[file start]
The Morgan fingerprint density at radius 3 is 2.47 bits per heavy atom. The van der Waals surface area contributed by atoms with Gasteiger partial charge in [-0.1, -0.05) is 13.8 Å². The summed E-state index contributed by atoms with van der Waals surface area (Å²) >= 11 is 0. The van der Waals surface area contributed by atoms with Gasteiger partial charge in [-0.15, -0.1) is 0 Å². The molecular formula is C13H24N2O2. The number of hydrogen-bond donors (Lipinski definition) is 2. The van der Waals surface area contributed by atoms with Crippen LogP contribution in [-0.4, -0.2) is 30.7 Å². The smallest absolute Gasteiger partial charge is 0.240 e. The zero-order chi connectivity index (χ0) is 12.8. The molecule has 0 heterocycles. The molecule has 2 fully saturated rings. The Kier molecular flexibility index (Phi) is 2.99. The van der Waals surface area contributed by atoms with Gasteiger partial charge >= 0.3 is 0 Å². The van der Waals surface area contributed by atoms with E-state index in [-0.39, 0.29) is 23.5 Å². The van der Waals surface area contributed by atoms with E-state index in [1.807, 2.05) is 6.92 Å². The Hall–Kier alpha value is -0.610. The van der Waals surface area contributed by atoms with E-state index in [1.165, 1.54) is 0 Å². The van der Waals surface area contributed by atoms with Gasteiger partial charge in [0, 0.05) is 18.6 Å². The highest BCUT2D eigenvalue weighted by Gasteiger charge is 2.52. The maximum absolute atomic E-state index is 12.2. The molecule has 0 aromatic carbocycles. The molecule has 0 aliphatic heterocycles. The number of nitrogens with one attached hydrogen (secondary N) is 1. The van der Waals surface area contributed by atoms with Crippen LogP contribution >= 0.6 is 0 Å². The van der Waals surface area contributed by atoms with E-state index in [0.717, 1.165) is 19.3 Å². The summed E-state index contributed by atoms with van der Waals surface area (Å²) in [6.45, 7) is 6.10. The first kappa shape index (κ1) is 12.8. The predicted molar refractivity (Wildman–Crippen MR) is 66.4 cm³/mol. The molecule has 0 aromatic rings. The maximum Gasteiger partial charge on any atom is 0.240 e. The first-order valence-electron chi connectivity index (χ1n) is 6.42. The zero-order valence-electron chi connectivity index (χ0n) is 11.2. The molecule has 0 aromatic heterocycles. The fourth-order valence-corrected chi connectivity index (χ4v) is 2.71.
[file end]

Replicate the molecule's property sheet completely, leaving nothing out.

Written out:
The Morgan fingerprint density at radius 3 is 2.47 bits per heavy atom. The van der Waals surface area contributed by atoms with Gasteiger partial charge in [-0.1, -0.05) is 13.8 Å². The summed E-state index contributed by atoms with van der Waals surface area (Å²) >= 11 is 0. The van der Waals surface area contributed by atoms with Gasteiger partial charge in [-0.15, -0.1) is 0 Å². The molecular formula is C13H24N2O2. The number of hydrogen-bond donors (Lipinski definition) is 2. The van der Waals surface area contributed by atoms with Crippen LogP contribution in [-0.4, -0.2) is 30.7 Å². The smallest absolute Gasteiger partial charge is 0.240 e. The zero-order chi connectivity index (χ0) is 12.8. The molecule has 0 heterocycles. The molecule has 2 fully saturated rings. The Kier molecular flexibility index (Phi) is 2.99. The van der Waals surface area contributed by atoms with Gasteiger partial charge >= 0.3 is 0 Å². The van der Waals surface area contributed by atoms with E-state index in [-0.39, 0.29) is 23.5 Å². The van der Waals surface area contributed by atoms with E-state index in [1.807, 2.05) is 6.92 Å². The Hall–Kier alpha value is -0.610. The van der Waals surface area contributed by atoms with E-state index in [1.165, 1.54) is 0 Å². The van der Waals surface area contributed by atoms with Gasteiger partial charge in [0, 0.05) is 18.6 Å². The highest BCUT2D eigenvalue weighted by Gasteiger charge is 2.52. The maximum absolute atomic E-state index is 12.2. The molecule has 0 aromatic carbocycles. The molecule has 0 aliphatic heterocycles. The number of nitrogens with one attached hydrogen (secondary N) is 1. The van der Waals surface area contributed by atoms with Crippen LogP contribution >= 0.6 is 0 Å². The van der Waals surface area contributed by atoms with E-state index in [0.717, 1.165) is 19.3 Å². The summed E-state index contributed by atoms with van der Waals surface area (Å²) in [6.45, 7) is 6.10. The first kappa shape index (κ1) is 12.8. The predicted molar refractivity (Wildman–Crippen MR) is 66.4 cm³/mol. The molecule has 0 aromatic rings. The maximum Gasteiger partial charge on any atom is 0.240 e. The first-order valence-electron chi connectivity index (χ1n) is 6.42. The zero-order valence-electron chi connectivity index (χ0n) is 11.2. The molecule has 0 aromatic heterocycles. The fourth-order valence-corrected chi connectivity index (χ4v) is 2.71.